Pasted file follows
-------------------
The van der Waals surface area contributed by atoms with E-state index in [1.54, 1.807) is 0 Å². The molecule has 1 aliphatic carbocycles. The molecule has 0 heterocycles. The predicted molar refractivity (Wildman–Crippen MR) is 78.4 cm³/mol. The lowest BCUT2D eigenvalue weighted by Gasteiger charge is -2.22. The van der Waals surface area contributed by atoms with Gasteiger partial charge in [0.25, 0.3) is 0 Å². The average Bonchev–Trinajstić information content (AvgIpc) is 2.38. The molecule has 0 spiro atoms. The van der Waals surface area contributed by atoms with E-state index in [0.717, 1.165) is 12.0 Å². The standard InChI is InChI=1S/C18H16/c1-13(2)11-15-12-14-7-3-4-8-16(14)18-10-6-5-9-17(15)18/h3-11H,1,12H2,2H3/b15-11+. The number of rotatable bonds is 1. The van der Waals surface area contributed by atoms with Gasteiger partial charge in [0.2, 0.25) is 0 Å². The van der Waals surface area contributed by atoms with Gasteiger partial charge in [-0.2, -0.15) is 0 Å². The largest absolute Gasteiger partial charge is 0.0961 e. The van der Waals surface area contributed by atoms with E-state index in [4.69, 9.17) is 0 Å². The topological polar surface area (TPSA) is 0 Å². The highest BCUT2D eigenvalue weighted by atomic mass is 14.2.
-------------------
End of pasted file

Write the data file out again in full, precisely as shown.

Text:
The van der Waals surface area contributed by atoms with E-state index in [1.54, 1.807) is 0 Å². The molecule has 1 aliphatic carbocycles. The molecule has 0 heterocycles. The predicted molar refractivity (Wildman–Crippen MR) is 78.4 cm³/mol. The lowest BCUT2D eigenvalue weighted by Gasteiger charge is -2.22. The van der Waals surface area contributed by atoms with Gasteiger partial charge in [0.25, 0.3) is 0 Å². The average Bonchev–Trinajstić information content (AvgIpc) is 2.38. The molecule has 0 spiro atoms. The van der Waals surface area contributed by atoms with E-state index in [0.717, 1.165) is 12.0 Å². The standard InChI is InChI=1S/C18H16/c1-13(2)11-15-12-14-7-3-4-8-16(14)18-10-6-5-9-17(15)18/h3-11H,1,12H2,2H3/b15-11+. The number of rotatable bonds is 1. The van der Waals surface area contributed by atoms with Gasteiger partial charge in [0.2, 0.25) is 0 Å². The van der Waals surface area contributed by atoms with Gasteiger partial charge in [-0.2, -0.15) is 0 Å². The largest absolute Gasteiger partial charge is 0.0961 e. The van der Waals surface area contributed by atoms with E-state index in [4.69, 9.17) is 0 Å². The topological polar surface area (TPSA) is 0 Å². The highest BCUT2D eigenvalue weighted by atomic mass is 14.2.